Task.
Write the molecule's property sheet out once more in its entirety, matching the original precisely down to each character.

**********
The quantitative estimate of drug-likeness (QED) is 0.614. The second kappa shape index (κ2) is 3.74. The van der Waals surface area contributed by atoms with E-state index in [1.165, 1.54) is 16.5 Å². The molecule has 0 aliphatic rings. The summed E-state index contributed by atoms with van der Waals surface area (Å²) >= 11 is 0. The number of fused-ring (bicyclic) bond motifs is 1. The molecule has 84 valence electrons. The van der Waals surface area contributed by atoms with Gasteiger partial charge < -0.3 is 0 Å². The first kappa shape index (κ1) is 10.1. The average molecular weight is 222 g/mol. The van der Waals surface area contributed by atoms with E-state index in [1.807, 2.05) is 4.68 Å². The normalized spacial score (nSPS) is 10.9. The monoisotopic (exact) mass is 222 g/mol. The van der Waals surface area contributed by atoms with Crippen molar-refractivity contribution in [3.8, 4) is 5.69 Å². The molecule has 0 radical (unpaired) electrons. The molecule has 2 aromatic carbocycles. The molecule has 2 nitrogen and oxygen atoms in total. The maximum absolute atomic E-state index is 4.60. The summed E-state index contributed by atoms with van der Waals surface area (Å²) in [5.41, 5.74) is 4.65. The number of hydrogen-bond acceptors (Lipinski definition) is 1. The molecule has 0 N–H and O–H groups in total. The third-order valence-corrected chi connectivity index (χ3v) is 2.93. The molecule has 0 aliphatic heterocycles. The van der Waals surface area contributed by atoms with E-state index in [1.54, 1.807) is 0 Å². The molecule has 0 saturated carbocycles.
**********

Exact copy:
The quantitative estimate of drug-likeness (QED) is 0.614. The second kappa shape index (κ2) is 3.74. The van der Waals surface area contributed by atoms with E-state index in [1.165, 1.54) is 16.5 Å². The molecule has 0 aliphatic rings. The summed E-state index contributed by atoms with van der Waals surface area (Å²) >= 11 is 0. The number of fused-ring (bicyclic) bond motifs is 1. The molecule has 84 valence electrons. The van der Waals surface area contributed by atoms with Gasteiger partial charge < -0.3 is 0 Å². The first kappa shape index (κ1) is 10.1. The average molecular weight is 222 g/mol. The van der Waals surface area contributed by atoms with E-state index in [1.807, 2.05) is 4.68 Å². The normalized spacial score (nSPS) is 10.9. The monoisotopic (exact) mass is 222 g/mol. The van der Waals surface area contributed by atoms with Crippen molar-refractivity contribution in [3.8, 4) is 5.69 Å². The molecule has 0 radical (unpaired) electrons. The molecule has 2 aromatic carbocycles. The molecule has 2 nitrogen and oxygen atoms in total. The maximum absolute atomic E-state index is 4.60. The summed E-state index contributed by atoms with van der Waals surface area (Å²) in [5.41, 5.74) is 4.65. The number of hydrogen-bond acceptors (Lipinski definition) is 1. The molecule has 0 N–H and O–H groups in total. The third-order valence-corrected chi connectivity index (χ3v) is 2.93. The molecule has 0 aliphatic heterocycles. The van der Waals surface area contributed by atoms with E-state index in [1.54, 1.807) is 0 Å². The molecule has 0 saturated carbocycles.